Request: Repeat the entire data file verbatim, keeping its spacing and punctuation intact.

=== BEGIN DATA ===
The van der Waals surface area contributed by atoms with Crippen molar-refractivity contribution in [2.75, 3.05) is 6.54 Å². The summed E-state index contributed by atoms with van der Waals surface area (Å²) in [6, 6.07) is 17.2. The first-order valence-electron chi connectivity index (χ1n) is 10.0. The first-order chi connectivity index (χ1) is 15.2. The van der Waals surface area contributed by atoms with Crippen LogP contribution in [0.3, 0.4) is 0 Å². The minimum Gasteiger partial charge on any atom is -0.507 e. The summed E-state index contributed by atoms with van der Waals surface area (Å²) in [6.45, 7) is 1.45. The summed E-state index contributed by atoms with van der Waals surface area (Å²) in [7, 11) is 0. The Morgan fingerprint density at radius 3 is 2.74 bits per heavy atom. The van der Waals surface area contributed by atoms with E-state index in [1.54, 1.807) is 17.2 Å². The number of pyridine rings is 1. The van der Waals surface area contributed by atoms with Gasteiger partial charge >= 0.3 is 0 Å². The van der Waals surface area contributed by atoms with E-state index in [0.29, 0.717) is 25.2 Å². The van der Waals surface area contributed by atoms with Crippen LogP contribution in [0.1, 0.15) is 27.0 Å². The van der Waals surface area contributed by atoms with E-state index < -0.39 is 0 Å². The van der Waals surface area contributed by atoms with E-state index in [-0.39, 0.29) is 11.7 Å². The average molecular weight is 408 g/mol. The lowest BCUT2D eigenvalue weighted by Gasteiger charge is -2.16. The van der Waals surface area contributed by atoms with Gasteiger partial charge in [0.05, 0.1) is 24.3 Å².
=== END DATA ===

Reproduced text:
The van der Waals surface area contributed by atoms with Crippen molar-refractivity contribution in [2.75, 3.05) is 6.54 Å². The summed E-state index contributed by atoms with van der Waals surface area (Å²) in [6, 6.07) is 17.2. The first-order valence-electron chi connectivity index (χ1n) is 10.0. The first-order chi connectivity index (χ1) is 15.2. The van der Waals surface area contributed by atoms with Crippen LogP contribution in [0.3, 0.4) is 0 Å². The minimum Gasteiger partial charge on any atom is -0.507 e. The summed E-state index contributed by atoms with van der Waals surface area (Å²) in [6.45, 7) is 1.45. The summed E-state index contributed by atoms with van der Waals surface area (Å²) in [7, 11) is 0. The Morgan fingerprint density at radius 3 is 2.74 bits per heavy atom. The van der Waals surface area contributed by atoms with E-state index in [1.54, 1.807) is 17.2 Å². The number of pyridine rings is 1. The van der Waals surface area contributed by atoms with Gasteiger partial charge >= 0.3 is 0 Å². The van der Waals surface area contributed by atoms with E-state index in [0.29, 0.717) is 25.2 Å². The van der Waals surface area contributed by atoms with Crippen LogP contribution in [0.1, 0.15) is 27.0 Å². The van der Waals surface area contributed by atoms with E-state index < -0.39 is 0 Å². The van der Waals surface area contributed by atoms with E-state index in [-0.39, 0.29) is 11.7 Å². The average molecular weight is 408 g/mol. The lowest BCUT2D eigenvalue weighted by Gasteiger charge is -2.16. The van der Waals surface area contributed by atoms with Gasteiger partial charge in [0.05, 0.1) is 24.3 Å².